One of the things I have been accused of in the past is that I do not apply Occam’s Razor to my ideas and hypotheses. Yesterday, on listening to an interview with famed ufologist Dr. Jacques Vallee he argued that Occam’s Razor, the idea that the simplest solution is usually the right one, simply cannot be applied to much of scientific enquiry, particularly the counter-intuitive discoveres of modern quantum mechanics.
This reminded me of a much-cited story involving Galileo Galilei. It will be recalled that Galileo suggested that if we were in steady motion we have no way of telling that we are moving if everything else around us is moving at the same speed. The only way we would know is by observing something that is not moving and we can then reference our motion against that object.
Of course we now know that everything is in motion in one way or another. But the point that needs to be made is that this fact is in no way understandable as we stand still on the surface of the Earth. From this point of view we are motionless and everything moves around us. Indeed this is EXACTLY what Occam’s Razor tells us. The simplest solution is that we are standing still. Indeed one of the major arguments cited against the heliocentric model (that the Earth revolves around the Sun) is that if this was the case we would feel that we were moving … as we are moving (relative to the sun) at circa 67,000 miles an hour we should most definitely sense the motion.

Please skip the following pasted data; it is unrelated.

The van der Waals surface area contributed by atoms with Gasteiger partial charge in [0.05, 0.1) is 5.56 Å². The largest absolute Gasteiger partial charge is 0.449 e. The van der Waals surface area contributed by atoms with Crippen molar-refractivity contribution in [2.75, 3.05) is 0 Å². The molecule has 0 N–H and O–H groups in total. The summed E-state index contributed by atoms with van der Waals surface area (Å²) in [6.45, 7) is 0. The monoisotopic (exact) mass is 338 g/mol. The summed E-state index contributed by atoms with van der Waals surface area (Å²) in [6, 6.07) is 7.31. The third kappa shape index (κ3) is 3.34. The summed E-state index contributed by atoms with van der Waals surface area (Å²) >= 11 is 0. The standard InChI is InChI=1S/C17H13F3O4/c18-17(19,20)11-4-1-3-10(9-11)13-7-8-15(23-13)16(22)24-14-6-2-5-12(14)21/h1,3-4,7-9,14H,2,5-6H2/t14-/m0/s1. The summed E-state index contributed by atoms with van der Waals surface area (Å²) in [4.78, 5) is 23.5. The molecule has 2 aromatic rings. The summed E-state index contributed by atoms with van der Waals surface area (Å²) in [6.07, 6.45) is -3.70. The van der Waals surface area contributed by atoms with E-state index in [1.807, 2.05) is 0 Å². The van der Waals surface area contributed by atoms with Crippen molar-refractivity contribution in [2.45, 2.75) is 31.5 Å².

Indeed the materialist-reductionists of the time of Galileo pointed out that if the Earth was moving then throwing up any object in the air would mean that the Earth would move below it and the object would fall at some distance away. A simple empirical experiment, the pride of any materialist-reductionist’s thinking process, would be to throw an object up in the air and see what happens. The object falls back to the point it was thrown in the air… ergo the Earth does not move!
However Galileo was a PROPER scientist in that he did not apply Occam’s Razor but believed that the heliocentric theory, although not immediately provable through such a simple experiment, was correct because the theory could explain many other observed phenomenon such as the retrograde motion of certain planets. He was keen to prove to his (literally) grounded critics that something was wrong with their ‘simple’ solution.
Legend has it that he took a group of his friends on a boat trip on Lake Piediluco in Umbria. He employed six strong oarsmen to get the boat up to a fairly fast speed and then asked one of his friends if he had anything heavy on him. One of his friends, Stelluti, had a large cast iron house key. Galileo took the key from his friend and threw it straight up in the air. Stellutti was horrified. This was the only key to his house and it was obvious, from his application of Occam’s Razor, that the fast moving boat would swiftly move away from the key and it would land in the water to be lost forever. Indeed as the key was in the air Stellutti tried to leap of the boat in order to catch his precious key. Fortunately he was restrained by his friends. Of course the key fell straight back into Galileo’s lap. As far as the key was concerned (if a key can be concerned about anything) the boat and it were both motionless…… thus proving that an application of the ‘simplest solution’ is not always the correct approach to take …..
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